A wise, trusted friend recommended Pandemic 1918: Eyewitness Accounts from the Greatest Medical Holocaust in Modern History by Catharine Arnold for its sobering and apolitical perspective. One Saturday I zipped through its gripping and poignant tales. Here are some of my reflections.

Unfortunately, 100 years ago and 100 days ago humanity displayed frailty– emotional, political, and scientific. The population and leaders, then and now, denied reality and took unreasonable risks despite powerful and well-publicized evidence of danger.

100 years ago, World War I was peaking, the deadliest fight in history to that time. Both sides feared the gigantic army on the other side of no man’s land. Neither army understood their most deadly foe was invisible and closer than they could imagine. Troop ships and military bases incubated a killer deadlier than any army.

Across continents, generations, and political parties, people have sought and found speakers who would tickler their ears with what they wanted to hear. We ignored truth tellers who warned about what actions should take.  No time zone, no ideology, no profession has a monopoly on folly.

In 1918 there were too few wise souls, but more than enough who were so focused on WWI they couldn’t imagine the cost of a plague or didn’t know what they didn’t know. Ignorant leaders facilitated infection and the death of millions.

Viruses are and were insensitive to gender, nationality, politics, race, or religion.

Every plague is a unique, horrific tragedy. COVID-19 is the worst pandemic of our lifetime. It may kill 4 million before it slips into medical history. The Spanish Flu was 25 times as deadly and killed 100 million people between 1918 and 1920.

This eminently readable volume tells scores of stories of people who knowingly risked their own lives for their community. Predictably there are also shameful tales of neighbors stealing caskets or cemetery workers emptying one casket into an open grave, then taking the box back for the next grieving family.

In 1918 science didn’t know what viruses were. Only in 1938, after the invention of the electron microscope, did humanity first glimpse the “horrible little beasties”.

The Spanish Flu may have kept Germany from winning WWI. The pandemic stopped their army when they had overwhelming force and immense momentum.  Within weeks the Americans arrived, and the sheer number of Allies overwhelmed the flu-decimated Germans.

The pandemic killed more than the planet’s worst war to that time. Well-intentioned optimists broadcast happy talk. Dozens of leaders at various levels of authority encouraged people to get together for important reasons, like bond drives or celebrating the end of the war. Troop ships and military bases packed soldiers into confined spaces. The virus replicated in close contact with thousands of hosts. The pandemic surged when crowd gathered everywhere around the world.  Viruses replicate.

Unfortunately, then as now, people learn slowly. Months after there was clear evidence that close contact was deadly, people in many states and several countries were still crowding together.

Most People Assess Risk Poorly

President Wilson got the Spanish flu, just as President Trump got COVID-19. Both survived. Most infected people then and now survived. Each day some people survive running red lights. A successful outcome does not mean the choice was wise.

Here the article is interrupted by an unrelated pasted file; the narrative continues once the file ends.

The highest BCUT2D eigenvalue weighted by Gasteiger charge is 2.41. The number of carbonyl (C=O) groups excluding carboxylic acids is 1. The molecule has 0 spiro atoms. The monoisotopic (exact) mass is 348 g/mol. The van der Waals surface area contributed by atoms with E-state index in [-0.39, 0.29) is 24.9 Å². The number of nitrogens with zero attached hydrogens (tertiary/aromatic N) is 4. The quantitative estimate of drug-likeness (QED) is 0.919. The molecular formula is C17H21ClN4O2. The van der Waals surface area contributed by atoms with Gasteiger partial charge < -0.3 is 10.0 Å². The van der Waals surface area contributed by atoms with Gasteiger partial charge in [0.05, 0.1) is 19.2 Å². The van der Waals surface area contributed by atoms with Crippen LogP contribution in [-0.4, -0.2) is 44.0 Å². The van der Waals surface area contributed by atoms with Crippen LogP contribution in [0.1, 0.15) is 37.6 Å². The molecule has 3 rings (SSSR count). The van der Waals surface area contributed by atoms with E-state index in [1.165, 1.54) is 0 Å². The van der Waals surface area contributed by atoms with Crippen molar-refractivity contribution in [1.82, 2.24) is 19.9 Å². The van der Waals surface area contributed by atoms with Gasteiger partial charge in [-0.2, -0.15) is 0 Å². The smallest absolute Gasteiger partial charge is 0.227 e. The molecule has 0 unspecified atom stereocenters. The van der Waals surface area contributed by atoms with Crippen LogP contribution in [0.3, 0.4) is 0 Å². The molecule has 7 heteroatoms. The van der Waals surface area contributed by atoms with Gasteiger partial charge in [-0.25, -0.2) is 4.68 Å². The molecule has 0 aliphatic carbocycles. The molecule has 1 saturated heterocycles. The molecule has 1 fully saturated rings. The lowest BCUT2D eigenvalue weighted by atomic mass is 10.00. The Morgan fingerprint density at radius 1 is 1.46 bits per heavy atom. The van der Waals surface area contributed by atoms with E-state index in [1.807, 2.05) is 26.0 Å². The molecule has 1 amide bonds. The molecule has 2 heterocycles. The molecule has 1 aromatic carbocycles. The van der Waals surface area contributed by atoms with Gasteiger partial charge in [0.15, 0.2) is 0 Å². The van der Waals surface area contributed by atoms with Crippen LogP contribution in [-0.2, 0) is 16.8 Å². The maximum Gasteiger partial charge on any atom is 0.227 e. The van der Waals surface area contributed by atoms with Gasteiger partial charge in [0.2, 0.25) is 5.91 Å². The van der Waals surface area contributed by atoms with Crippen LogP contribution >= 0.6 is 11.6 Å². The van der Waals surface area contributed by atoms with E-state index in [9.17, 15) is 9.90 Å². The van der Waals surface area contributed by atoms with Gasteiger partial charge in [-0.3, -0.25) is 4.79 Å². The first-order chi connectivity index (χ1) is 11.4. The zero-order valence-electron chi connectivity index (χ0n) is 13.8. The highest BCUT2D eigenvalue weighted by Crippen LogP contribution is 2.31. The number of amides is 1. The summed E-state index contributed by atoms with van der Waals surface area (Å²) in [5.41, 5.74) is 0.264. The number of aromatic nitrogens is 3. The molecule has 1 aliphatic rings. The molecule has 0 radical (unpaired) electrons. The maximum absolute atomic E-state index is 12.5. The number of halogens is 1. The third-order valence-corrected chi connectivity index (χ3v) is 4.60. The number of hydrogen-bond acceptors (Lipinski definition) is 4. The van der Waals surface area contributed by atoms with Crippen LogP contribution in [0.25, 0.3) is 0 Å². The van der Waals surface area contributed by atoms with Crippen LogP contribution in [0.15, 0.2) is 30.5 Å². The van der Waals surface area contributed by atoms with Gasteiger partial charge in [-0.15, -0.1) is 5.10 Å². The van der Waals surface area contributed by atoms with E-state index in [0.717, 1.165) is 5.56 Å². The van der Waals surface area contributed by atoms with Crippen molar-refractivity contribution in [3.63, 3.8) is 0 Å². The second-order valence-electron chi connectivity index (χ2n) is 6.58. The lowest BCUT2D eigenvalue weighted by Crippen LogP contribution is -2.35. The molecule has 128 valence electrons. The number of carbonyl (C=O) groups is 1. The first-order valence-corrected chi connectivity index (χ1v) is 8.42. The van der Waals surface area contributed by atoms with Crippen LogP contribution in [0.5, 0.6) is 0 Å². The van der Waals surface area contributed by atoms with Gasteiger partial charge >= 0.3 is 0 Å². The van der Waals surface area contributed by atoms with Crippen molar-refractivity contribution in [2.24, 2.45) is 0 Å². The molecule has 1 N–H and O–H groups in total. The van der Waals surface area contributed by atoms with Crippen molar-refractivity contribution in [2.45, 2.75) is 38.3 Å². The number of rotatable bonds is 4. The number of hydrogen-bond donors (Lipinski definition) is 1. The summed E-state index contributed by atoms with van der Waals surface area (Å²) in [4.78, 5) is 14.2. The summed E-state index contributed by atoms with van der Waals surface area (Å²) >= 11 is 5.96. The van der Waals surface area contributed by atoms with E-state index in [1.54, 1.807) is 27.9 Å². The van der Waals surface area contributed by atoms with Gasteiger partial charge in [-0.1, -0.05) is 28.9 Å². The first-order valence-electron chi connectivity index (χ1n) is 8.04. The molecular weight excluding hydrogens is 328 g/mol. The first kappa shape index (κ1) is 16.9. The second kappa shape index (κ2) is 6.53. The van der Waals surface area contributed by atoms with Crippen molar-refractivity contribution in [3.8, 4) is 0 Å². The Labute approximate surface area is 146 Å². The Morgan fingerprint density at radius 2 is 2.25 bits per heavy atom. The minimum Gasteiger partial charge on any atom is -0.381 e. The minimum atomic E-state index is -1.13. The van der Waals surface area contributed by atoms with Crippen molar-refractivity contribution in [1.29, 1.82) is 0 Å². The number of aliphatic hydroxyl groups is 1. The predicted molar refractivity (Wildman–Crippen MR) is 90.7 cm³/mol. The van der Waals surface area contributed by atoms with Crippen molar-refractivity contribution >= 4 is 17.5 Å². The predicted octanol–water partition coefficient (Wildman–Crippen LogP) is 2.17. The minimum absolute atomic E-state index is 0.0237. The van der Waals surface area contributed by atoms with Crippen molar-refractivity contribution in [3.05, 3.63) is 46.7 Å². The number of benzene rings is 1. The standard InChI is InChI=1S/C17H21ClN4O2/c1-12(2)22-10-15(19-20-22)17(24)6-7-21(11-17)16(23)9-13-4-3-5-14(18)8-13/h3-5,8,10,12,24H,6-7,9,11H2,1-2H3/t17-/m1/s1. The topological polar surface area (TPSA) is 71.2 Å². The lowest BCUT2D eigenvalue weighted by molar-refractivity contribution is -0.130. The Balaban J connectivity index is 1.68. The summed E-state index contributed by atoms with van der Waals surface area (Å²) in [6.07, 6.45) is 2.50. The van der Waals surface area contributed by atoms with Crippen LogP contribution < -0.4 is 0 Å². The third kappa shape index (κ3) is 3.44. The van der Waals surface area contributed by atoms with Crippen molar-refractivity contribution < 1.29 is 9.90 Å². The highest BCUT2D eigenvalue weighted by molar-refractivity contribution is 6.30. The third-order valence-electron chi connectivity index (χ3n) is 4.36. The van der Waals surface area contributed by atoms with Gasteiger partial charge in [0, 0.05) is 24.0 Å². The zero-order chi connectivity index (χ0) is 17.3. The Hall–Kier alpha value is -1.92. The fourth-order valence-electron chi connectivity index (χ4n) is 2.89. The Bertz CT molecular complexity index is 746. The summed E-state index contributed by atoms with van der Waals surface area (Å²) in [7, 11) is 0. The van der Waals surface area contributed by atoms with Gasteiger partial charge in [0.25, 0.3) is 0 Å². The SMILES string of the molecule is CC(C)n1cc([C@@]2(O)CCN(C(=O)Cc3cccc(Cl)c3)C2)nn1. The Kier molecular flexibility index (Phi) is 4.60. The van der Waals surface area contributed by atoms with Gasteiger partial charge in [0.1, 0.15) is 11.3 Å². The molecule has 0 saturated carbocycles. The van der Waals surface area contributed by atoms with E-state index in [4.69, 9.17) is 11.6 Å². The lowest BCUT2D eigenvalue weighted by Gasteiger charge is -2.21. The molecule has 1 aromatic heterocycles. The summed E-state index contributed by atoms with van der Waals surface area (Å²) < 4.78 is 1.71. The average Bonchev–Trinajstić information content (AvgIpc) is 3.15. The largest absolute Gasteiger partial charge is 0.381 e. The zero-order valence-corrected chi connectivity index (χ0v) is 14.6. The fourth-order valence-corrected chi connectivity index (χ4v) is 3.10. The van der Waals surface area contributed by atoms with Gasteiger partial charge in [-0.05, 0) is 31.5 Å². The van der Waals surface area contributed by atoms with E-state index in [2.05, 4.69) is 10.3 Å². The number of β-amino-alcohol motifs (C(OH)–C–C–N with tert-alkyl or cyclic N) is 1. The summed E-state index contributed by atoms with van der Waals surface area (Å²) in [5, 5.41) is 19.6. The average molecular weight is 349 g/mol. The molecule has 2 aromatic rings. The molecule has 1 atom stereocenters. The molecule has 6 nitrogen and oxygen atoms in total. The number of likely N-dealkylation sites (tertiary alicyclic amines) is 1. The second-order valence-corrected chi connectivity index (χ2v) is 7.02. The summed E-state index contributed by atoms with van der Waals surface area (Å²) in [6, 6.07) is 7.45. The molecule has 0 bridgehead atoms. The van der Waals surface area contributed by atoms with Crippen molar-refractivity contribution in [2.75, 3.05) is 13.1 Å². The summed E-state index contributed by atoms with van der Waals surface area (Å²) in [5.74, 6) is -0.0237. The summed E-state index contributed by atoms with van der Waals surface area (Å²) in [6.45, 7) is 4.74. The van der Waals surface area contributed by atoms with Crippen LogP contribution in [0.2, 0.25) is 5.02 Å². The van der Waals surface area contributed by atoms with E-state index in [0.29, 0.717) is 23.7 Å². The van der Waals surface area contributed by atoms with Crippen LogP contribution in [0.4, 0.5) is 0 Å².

In recent months, like 100 years ago, people had trouble taking invisible threats seriously. People drive drunk and others text while driving. Almost all survive. Yet when millions engage in high-risk behaviors the consequences become more visible. Virus replicate.

Many of the headlines and disputes that made the news recently, were echoes of the three years that the Spanish flu circled the globe in three waves

Life in general is persistent. Each of our lives individually is fragile.

Catherine Arnold’s book tells of the sheer terror of young, vigorous adults in their prime, feeling great at breakfast and dying before sunset. We’re fortunate our pandemic is less virulent than the one 100 years ago.

The book opens with the story of the man who may have been the first victim. It closes more than 90 years later identifying the DNA of the bird flu which killed 100 million. The author talked with scores of scientists. Many warned that another major pandemic, perhaps a bird flu would appear within our lifetimes. None of them knew that COVID-19 would explode within months of the book’s publication.

Many very smart people, including the likes of Steven Pinker and Richard Dawkins, believe that knowledge, progress, and science will rescue our species. Maybe. But that depends on more than scientists.

It doesn’t matter if the expert knows how to solve a problem if people don’t trust the expert. It doesn’t matter if the expert is right if no one tests the idea and puts it to work.

Our species would be better off to attend to people who sometimes disagree with us. It is rare that one side is always right, and another side is always wrong.


San Diego libraries have many copies of Pandemic 918. You can buy an ebook on Amazon for $9.99. The first 29 pages and the last two chapters will intrigue and inform you, regardless of your politics or your confidence in science.

Temporarily you and I have influence. Neither one of us oversee national health, thank goodness. But we can encourage the people around us to behave responsibly and gracefully to others in distress. May you be healthy and may we all be wiser next year.

OK, now it’s your turn:

What’s been the best book or the best history you’ve encountered in the last year or so?


Terry Moore, CCIM, is the author of Building Legacy Wealth: How to Build Wealth and Live a Life Worth Imitating. Read his “Welcome to My Blog.

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